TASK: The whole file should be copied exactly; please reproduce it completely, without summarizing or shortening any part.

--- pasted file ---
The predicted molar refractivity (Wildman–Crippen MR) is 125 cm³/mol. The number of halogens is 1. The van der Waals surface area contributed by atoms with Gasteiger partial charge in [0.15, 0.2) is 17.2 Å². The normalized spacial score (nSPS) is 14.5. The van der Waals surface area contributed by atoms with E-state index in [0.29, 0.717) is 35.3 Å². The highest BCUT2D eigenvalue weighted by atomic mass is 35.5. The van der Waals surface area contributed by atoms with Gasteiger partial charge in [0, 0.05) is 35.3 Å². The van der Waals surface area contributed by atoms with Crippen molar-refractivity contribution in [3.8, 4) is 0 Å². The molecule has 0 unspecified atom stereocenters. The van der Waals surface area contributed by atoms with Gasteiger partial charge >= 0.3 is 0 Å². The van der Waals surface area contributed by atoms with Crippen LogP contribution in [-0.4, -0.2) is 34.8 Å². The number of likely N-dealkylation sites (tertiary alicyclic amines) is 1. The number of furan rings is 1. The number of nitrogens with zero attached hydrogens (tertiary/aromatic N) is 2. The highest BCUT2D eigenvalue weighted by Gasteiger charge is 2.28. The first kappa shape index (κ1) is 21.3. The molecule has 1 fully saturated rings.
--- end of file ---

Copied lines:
The predicted molar refractivity (Wildman–Crippen MR) is 125 cm³/mol. The number of halogens is 1. The van der Waals surface area contributed by atoms with Gasteiger partial charge in [0.15, 0.2) is 17.2 Å². The normalized spacial score (nSPS) is 14.5. The van der Waals surface area contributed by atoms with E-state index in [0.29, 0.717) is 35.3 Å². The highest BCUT2D eigenvalue weighted by atomic mass is 35.5. The van der Waals surface area contributed by atoms with Gasteiger partial charge in [0, 0.05) is 35.3 Å². The van der Waals surface area contributed by atoms with Crippen molar-refractivity contribution in [3.8, 4) is 0 Å². The molecule has 0 unspecified atom stereocenters. The van der Waals surface area contributed by atoms with Gasteiger partial charge >= 0.3 is 0 Å². The van der Waals surface area contributed by atoms with Crippen LogP contribution in [-0.4, -0.2) is 34.8 Å². The number of likely N-dealkylation sites (tertiary alicyclic amines) is 1. The number of furan rings is 1. The number of nitrogens with zero attached hydrogens (tertiary/aromatic N) is 2. The highest BCUT2D eigenvalue weighted by Gasteiger charge is 2.28. The first kappa shape index (κ1) is 21.3. The molecule has 1 fully saturated rings.